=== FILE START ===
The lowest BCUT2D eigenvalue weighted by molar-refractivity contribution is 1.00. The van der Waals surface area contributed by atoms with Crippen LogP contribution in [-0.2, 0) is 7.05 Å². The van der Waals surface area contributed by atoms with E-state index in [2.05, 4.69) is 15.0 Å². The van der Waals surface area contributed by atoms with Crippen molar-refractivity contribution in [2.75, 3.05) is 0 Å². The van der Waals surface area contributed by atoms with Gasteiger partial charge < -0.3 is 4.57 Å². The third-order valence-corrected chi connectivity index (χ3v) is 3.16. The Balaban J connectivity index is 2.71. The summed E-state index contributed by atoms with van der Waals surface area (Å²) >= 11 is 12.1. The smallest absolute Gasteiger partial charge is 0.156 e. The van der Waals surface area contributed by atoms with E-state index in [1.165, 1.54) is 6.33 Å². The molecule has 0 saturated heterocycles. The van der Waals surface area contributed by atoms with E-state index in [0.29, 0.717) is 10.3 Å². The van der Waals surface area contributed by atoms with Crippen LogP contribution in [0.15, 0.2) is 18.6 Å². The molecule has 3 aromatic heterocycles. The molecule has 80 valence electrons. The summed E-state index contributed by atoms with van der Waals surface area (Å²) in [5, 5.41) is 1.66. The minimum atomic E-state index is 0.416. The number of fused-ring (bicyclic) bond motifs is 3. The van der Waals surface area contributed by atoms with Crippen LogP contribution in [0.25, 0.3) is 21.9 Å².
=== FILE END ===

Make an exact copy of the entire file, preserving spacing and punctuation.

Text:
The lowest BCUT2D eigenvalue weighted by molar-refractivity contribution is 1.00. The van der Waals surface area contributed by atoms with Crippen LogP contribution in [-0.2, 0) is 7.05 Å². The van der Waals surface area contributed by atoms with E-state index in [2.05, 4.69) is 15.0 Å². The van der Waals surface area contributed by atoms with Crippen molar-refractivity contribution in [2.75, 3.05) is 0 Å². The van der Waals surface area contributed by atoms with Gasteiger partial charge < -0.3 is 4.57 Å². The third-order valence-corrected chi connectivity index (χ3v) is 3.16. The Balaban J connectivity index is 2.71. The summed E-state index contributed by atoms with van der Waals surface area (Å²) >= 11 is 12.1. The smallest absolute Gasteiger partial charge is 0.156 e. The van der Waals surface area contributed by atoms with E-state index in [1.165, 1.54) is 6.33 Å². The molecule has 0 saturated heterocycles. The van der Waals surface area contributed by atoms with E-state index in [0.29, 0.717) is 10.3 Å². The van der Waals surface area contributed by atoms with Crippen LogP contribution in [0.15, 0.2) is 18.6 Å². The molecule has 3 aromatic heterocycles. The molecule has 80 valence electrons. The summed E-state index contributed by atoms with van der Waals surface area (Å²) in [5, 5.41) is 1.66. The minimum atomic E-state index is 0.416. The number of fused-ring (bicyclic) bond motifs is 3. The van der Waals surface area contributed by atoms with Crippen LogP contribution in [0.25, 0.3) is 21.9 Å².